6. Pay close attention to what the browser actually looks up when you try to spoof a site. If you're using firefox or chrome, I promise you it's sticking in https regardless of what you enter into the address bar if you are going to a common site (twitter, youtube and so on). Assuming the browser hasn't cached the IP already, this often results in simply blocking the website. DNSspoof is primarily effective against outdated browsers or when spoofing less common sites, like this one. If you are looking for a more reliable spoofing method, I suspect Darren's method would be very effective though I've never tried it.
  7. 100% here on IE and Firefox for Windows 7, Chrome on Android and Iceweasel on Kali. However, there is a very serious limitation in the way DNSspoof works. When a browser (doesn't matter which as far as I can tell) tries to locate a site, it will make a DNS request but only if it hasn't already connected to that site previously that session. If it has already connected to that site, then the DNS info is cached from the previous visit. This results in some "odd" things such as: 1) If I DNS spoof a client to visit fake.com instead of real.com, after I cease DNS spoofing, they will still go to fake.com until they end their browser session (typically requires a reboot of the device, not simply closing the browser). 2) If they have visited that site prior to me engaging in DNS spoofing, they will still visit the real site since the IP address for it is already cached. DNS spoofing is completely ineffective as no DNS requests are made for the target site. 3) Changing to a different browser will fix either problem without restarting since each browser caches the DNS info seperately. Other than somehow deleting the victim machine's cache remotely or causing their device to restart, I don't know of a way to overcome these limitations.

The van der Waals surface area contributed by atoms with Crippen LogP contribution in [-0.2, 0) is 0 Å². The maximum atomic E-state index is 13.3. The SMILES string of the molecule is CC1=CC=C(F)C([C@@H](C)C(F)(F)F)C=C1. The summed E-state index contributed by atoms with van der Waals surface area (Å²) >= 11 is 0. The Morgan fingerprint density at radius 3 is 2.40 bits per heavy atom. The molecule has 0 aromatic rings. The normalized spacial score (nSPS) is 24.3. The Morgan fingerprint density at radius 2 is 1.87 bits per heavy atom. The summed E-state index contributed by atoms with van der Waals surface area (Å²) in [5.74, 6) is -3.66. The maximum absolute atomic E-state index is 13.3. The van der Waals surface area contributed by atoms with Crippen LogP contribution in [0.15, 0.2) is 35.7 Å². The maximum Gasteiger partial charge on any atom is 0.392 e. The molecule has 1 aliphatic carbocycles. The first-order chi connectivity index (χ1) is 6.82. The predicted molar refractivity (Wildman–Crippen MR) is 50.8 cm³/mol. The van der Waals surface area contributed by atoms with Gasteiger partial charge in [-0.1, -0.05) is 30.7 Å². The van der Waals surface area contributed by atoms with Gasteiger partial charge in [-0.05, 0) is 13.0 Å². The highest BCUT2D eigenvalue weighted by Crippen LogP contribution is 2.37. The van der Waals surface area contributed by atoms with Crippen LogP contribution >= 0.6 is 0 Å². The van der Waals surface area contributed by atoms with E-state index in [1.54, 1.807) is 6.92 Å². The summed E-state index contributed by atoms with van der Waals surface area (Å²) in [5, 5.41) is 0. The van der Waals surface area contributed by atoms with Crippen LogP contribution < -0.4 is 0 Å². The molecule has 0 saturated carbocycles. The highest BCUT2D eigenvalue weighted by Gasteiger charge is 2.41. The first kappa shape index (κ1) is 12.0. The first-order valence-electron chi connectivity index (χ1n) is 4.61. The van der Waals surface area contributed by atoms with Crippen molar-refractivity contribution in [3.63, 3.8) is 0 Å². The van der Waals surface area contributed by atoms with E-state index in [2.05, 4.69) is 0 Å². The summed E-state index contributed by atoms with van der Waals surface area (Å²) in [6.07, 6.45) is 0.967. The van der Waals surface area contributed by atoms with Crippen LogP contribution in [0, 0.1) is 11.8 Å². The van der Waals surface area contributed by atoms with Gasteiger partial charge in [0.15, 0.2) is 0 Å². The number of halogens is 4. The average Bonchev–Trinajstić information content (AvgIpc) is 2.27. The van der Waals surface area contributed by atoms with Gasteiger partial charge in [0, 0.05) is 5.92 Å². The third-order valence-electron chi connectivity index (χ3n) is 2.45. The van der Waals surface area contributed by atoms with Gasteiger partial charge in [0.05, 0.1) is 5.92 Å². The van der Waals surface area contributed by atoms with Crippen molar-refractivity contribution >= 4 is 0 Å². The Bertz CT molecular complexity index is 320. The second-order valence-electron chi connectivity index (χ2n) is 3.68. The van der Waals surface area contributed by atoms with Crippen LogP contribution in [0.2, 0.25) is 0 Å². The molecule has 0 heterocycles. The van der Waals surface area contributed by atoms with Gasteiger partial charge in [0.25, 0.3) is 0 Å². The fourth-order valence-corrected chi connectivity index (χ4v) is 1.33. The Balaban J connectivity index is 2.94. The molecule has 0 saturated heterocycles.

8. The power really is restricted atm sadly. I've tried adjusting it but it never changes according to iwconfig. I also get lower signal strength on my tablet while sitting 2 feet from the pineapple than I do from outside the house to my real wifi router. So it isn't just an interface glitch, it really is running super low power. It does seem to be a new issue however. I bought my pineapple back in January, never had these problems till now. I did set it aside for a couple months though, so when the change came I do not know. But I noticed it immediately after doing the firmware update.
  9. I've had problems with this as well. One thing I noticed is out of the box with updates, my Mk.V DNS spoofs just fine assuming the target doesn't have the spoofed site cached. However installing and running nodogsplash breaks DNSspoof. Not sure the exact reason, but I suspect it's due to the tutorial having you change a setting from port 80 to 8080. I nailed this down after reflashing the pineapple twice after having this happen. The second time around I tested to see if it worked, which it did, then installed and ran nodogsplash and from that point on, even with nodogsplash disabled, it fails. It will either not spoof or spoof but not load the test page on the pineapple. Also, hi, been lurking a while but first post.